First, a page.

Depleted uranium, a component of some weapons systems, has been in use by the U.S. military since the 1991 Gulf War. Military personnel have been exposed to depleted uranium as the result of friendly fire incidents, cleanup and salvage operations, and proximity to burning depleted uranium-containing tanks and ammunition. Under a Congressional mandate, the Department of Defense sought guidance from the Institute of Medicine in evaluating the feasibility and design of an epidemiologic study that would assess health outcomes of exposure to depleted uranium. The study committee examined several options to study health outcomes of depleted uranium exposure in military and veteran populations and concluded that it would be difficult to design a study to comprehensively assess depleted uranium-related health outcomes with currently available data. The committee further concluded that the option most likely to obtain useful information about depleted uranium-related health outcomes would be a prospective cohort study if future military operations involve exposure to depleted uranium. The book contains recommendations aimed at improving future epidemiologic studies and identifying current active-duty military personnel and veterans with potential DU exposure.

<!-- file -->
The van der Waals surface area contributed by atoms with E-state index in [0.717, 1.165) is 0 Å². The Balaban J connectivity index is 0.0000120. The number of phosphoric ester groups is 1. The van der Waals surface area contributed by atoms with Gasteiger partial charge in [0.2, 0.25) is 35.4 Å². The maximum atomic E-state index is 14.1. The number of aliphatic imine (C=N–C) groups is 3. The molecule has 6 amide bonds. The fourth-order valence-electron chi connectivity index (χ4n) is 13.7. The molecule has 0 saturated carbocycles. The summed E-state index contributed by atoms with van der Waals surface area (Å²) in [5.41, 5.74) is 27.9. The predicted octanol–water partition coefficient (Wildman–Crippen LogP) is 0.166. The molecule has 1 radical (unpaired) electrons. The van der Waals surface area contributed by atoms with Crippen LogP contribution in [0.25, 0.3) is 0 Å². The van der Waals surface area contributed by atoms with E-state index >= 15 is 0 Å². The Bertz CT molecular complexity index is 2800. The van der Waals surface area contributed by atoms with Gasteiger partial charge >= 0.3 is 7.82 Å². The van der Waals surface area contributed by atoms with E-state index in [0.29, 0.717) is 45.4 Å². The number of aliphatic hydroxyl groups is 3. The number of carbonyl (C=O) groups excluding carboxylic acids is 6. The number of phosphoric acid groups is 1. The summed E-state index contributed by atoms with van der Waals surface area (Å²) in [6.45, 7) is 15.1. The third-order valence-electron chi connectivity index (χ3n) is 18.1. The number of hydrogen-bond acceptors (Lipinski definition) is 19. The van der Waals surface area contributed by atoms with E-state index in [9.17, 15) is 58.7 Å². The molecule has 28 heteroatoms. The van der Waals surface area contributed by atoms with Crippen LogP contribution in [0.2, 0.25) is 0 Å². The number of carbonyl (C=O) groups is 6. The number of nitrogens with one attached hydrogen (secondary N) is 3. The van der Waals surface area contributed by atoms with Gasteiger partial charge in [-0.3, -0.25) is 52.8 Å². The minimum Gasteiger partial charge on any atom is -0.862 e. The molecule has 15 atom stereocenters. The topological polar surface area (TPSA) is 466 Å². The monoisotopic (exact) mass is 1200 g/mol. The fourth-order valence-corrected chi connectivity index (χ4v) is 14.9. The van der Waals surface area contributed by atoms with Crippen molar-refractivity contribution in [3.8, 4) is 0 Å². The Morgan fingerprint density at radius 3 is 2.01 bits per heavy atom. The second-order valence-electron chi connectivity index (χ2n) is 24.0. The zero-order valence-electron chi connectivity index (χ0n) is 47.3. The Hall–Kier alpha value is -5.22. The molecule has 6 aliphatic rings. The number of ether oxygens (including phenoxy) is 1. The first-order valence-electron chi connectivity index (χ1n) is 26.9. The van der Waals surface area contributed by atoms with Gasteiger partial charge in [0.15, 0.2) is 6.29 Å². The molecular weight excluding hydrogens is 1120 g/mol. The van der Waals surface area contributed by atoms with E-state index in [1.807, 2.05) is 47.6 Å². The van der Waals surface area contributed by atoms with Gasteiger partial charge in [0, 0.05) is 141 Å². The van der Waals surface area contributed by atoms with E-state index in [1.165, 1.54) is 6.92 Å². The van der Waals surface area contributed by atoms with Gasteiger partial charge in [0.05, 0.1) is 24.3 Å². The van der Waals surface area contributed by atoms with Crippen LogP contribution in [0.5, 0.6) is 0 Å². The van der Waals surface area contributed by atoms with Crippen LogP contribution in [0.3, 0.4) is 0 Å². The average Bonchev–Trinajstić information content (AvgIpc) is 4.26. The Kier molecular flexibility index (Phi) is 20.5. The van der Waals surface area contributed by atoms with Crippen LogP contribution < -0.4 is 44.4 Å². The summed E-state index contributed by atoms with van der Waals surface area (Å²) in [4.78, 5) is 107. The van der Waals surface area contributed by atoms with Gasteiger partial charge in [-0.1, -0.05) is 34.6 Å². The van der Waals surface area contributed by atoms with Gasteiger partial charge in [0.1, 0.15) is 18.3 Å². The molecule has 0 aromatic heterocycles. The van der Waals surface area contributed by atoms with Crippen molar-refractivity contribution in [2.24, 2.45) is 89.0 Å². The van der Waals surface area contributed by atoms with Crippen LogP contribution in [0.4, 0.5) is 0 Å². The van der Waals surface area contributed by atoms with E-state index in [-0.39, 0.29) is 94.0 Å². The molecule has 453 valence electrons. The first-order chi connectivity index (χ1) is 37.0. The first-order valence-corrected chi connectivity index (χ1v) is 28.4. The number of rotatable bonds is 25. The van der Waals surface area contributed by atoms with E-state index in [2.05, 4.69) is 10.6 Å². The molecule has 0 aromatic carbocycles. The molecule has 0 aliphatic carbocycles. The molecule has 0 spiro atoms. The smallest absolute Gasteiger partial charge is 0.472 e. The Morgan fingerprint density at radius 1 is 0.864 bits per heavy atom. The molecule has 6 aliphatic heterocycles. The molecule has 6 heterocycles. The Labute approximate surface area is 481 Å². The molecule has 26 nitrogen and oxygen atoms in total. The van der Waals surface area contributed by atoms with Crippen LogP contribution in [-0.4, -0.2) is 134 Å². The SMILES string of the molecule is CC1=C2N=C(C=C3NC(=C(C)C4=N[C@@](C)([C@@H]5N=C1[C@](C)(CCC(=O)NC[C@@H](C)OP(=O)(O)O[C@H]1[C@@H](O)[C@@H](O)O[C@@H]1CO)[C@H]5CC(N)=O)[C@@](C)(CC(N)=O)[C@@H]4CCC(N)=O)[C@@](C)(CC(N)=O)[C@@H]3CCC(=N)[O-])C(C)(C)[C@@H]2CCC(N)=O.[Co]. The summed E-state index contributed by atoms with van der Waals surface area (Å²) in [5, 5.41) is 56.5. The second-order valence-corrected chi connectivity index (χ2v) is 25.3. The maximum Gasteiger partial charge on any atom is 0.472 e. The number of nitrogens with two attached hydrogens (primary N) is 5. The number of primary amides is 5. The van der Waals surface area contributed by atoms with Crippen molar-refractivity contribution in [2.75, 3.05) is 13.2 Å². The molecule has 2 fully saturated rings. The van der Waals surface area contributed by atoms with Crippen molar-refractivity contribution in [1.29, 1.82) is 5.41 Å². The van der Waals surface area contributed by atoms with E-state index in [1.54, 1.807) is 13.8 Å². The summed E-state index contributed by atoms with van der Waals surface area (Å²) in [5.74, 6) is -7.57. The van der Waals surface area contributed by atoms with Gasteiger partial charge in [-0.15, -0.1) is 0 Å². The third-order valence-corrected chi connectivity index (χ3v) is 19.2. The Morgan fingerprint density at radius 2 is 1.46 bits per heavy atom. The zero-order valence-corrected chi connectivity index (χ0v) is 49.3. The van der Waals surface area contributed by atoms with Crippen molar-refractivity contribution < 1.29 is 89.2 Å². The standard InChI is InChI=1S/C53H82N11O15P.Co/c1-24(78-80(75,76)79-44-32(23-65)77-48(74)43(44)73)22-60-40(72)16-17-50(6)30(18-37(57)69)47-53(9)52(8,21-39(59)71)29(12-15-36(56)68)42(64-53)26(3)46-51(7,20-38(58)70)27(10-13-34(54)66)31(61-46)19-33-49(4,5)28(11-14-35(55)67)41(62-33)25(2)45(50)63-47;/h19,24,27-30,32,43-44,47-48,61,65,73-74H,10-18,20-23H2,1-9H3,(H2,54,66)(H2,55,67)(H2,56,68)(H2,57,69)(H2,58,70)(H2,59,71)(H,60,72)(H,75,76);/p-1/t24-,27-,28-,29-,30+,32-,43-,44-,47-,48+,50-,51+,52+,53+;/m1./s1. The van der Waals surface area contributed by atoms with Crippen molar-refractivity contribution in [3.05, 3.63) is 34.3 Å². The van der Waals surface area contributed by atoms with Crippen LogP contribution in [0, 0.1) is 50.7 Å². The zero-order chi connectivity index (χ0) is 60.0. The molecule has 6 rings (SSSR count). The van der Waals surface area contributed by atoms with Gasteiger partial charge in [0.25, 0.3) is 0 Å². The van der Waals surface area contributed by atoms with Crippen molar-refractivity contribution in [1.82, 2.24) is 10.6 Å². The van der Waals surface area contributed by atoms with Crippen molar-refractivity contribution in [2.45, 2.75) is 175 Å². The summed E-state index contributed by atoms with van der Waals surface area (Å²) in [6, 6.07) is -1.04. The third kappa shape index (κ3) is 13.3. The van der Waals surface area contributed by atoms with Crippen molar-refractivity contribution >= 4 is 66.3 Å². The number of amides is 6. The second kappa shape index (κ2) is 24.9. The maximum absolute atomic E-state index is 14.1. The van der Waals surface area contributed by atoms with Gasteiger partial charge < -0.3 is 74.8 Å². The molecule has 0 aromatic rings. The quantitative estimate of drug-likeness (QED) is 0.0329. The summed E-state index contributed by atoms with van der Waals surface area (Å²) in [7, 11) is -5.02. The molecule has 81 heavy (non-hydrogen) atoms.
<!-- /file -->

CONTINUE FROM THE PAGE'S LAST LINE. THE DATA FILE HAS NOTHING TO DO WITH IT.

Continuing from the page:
National Research Council. Epidemiologic Studies of Veterans Exposed to Depleted Uranium: Feasibility and Design Issues. Washington, DC: The National Academies Press, 2008.
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